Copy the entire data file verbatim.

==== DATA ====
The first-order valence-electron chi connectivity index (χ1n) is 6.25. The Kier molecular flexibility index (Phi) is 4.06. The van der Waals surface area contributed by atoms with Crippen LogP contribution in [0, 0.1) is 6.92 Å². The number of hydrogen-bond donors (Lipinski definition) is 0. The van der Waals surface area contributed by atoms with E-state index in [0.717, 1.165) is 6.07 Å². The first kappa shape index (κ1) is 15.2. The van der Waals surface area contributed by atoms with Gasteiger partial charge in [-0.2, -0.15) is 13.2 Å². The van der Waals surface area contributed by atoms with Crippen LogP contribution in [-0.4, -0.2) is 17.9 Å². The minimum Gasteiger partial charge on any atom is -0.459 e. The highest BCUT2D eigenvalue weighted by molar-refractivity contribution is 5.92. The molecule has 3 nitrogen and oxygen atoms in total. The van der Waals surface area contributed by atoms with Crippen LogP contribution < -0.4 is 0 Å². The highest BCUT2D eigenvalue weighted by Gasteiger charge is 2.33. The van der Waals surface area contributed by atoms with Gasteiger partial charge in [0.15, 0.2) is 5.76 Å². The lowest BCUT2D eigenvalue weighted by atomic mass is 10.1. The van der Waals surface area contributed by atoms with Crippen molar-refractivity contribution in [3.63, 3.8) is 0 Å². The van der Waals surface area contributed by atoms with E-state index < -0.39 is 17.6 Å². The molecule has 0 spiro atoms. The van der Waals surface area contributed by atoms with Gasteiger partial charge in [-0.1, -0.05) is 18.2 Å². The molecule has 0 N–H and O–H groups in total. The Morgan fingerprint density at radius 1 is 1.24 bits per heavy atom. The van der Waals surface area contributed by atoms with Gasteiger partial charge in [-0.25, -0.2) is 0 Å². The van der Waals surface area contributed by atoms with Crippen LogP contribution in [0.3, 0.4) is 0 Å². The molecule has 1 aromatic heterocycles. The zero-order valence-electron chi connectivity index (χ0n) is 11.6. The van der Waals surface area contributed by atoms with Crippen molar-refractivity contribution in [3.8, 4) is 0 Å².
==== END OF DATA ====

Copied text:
The first-order valence-electron chi connectivity index (χ1n) is 6.25. The Kier molecular flexibility index (Phi) is 4.06. The van der Waals surface area contributed by atoms with Crippen LogP contribution in [0, 0.1) is 6.92 Å². The number of hydrogen-bond donors (Lipinski definition) is 0. The van der Waals surface area contributed by atoms with E-state index in [0.717, 1.165) is 6.07 Å². The first kappa shape index (κ1) is 15.2. The van der Waals surface area contributed by atoms with Gasteiger partial charge in [-0.2, -0.15) is 13.2 Å². The van der Waals surface area contributed by atoms with Crippen LogP contribution in [-0.4, -0.2) is 17.9 Å². The minimum Gasteiger partial charge on any atom is -0.459 e. The highest BCUT2D eigenvalue weighted by molar-refractivity contribution is 5.92. The molecule has 3 nitrogen and oxygen atoms in total. The van der Waals surface area contributed by atoms with Crippen LogP contribution < -0.4 is 0 Å². The highest BCUT2D eigenvalue weighted by Gasteiger charge is 2.33. The van der Waals surface area contributed by atoms with Gasteiger partial charge in [0.15, 0.2) is 5.76 Å². The lowest BCUT2D eigenvalue weighted by atomic mass is 10.1. The van der Waals surface area contributed by atoms with Crippen molar-refractivity contribution in [3.63, 3.8) is 0 Å². The van der Waals surface area contributed by atoms with E-state index < -0.39 is 17.6 Å². The molecule has 0 spiro atoms. The van der Waals surface area contributed by atoms with Gasteiger partial charge in [-0.1, -0.05) is 18.2 Å². The molecule has 0 N–H and O–H groups in total. The Morgan fingerprint density at radius 1 is 1.24 bits per heavy atom. The van der Waals surface area contributed by atoms with Gasteiger partial charge in [-0.25, -0.2) is 0 Å². The van der Waals surface area contributed by atoms with Crippen LogP contribution in [0.3, 0.4) is 0 Å². The molecule has 1 aromatic heterocycles. The zero-order valence-electron chi connectivity index (χ0n) is 11.6. The van der Waals surface area contributed by atoms with Crippen molar-refractivity contribution in [3.8, 4) is 0 Å².